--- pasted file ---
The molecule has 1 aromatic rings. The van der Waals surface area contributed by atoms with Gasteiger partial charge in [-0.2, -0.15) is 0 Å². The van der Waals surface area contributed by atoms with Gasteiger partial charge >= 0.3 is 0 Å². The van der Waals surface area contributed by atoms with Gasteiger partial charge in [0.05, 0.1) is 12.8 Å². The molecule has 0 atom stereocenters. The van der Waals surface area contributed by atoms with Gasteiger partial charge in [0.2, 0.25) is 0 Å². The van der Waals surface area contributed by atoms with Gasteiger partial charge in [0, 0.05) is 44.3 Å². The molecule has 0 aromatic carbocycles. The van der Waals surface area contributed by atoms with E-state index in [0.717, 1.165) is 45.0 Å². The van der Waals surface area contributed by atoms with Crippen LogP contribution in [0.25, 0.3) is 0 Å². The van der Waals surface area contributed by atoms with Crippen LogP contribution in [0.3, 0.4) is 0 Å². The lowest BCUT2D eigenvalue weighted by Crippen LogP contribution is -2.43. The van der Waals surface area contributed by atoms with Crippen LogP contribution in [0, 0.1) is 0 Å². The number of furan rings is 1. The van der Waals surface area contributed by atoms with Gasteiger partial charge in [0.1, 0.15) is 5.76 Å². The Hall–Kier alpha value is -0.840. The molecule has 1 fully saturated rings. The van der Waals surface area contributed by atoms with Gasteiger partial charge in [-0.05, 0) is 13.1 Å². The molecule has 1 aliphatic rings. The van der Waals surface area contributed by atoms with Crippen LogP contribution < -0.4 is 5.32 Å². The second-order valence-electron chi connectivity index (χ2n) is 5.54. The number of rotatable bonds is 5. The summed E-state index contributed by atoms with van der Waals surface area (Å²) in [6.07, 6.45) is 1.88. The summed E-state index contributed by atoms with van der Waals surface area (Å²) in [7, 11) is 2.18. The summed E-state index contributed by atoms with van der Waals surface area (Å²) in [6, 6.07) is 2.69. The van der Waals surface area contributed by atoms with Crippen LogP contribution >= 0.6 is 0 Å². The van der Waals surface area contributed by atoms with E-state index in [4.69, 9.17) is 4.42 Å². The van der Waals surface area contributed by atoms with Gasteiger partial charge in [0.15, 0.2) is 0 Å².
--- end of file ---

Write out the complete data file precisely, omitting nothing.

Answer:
The molecule has 1 aromatic rings. The van der Waals surface area contributed by atoms with Gasteiger partial charge in [-0.2, -0.15) is 0 Å². The van der Waals surface area contributed by atoms with Gasteiger partial charge >= 0.3 is 0 Å². The van der Waals surface area contributed by atoms with Gasteiger partial charge in [0.05, 0.1) is 12.8 Å². The molecule has 0 atom stereocenters. The van der Waals surface area contributed by atoms with Gasteiger partial charge in [0.2, 0.25) is 0 Å². The van der Waals surface area contributed by atoms with Gasteiger partial charge in [0, 0.05) is 44.3 Å². The molecule has 0 aromatic carbocycles. The van der Waals surface area contributed by atoms with E-state index in [0.717, 1.165) is 45.0 Å². The van der Waals surface area contributed by atoms with Crippen LogP contribution in [0.25, 0.3) is 0 Å². The van der Waals surface area contributed by atoms with Crippen LogP contribution in [0.3, 0.4) is 0 Å². The lowest BCUT2D eigenvalue weighted by Crippen LogP contribution is -2.43. The van der Waals surface area contributed by atoms with Crippen LogP contribution in [0, 0.1) is 0 Å². The number of furan rings is 1. The van der Waals surface area contributed by atoms with Gasteiger partial charge in [0.1, 0.15) is 5.76 Å². The Hall–Kier alpha value is -0.840. The molecule has 1 fully saturated rings. The van der Waals surface area contributed by atoms with Gasteiger partial charge in [-0.05, 0) is 13.1 Å². The molecule has 1 aliphatic rings. The van der Waals surface area contributed by atoms with Crippen LogP contribution < -0.4 is 5.32 Å². The second-order valence-electron chi connectivity index (χ2n) is 5.54. The number of rotatable bonds is 5. The summed E-state index contributed by atoms with van der Waals surface area (Å²) in [6.07, 6.45) is 1.88. The summed E-state index contributed by atoms with van der Waals surface area (Å²) in [7, 11) is 2.18. The summed E-state index contributed by atoms with van der Waals surface area (Å²) in [6, 6.07) is 2.69. The van der Waals surface area contributed by atoms with Crippen LogP contribution >= 0.6 is 0 Å². The van der Waals surface area contributed by atoms with E-state index in [4.69, 9.17) is 4.42 Å². The van der Waals surface area contributed by atoms with Gasteiger partial charge in [0.15, 0.2) is 0 Å².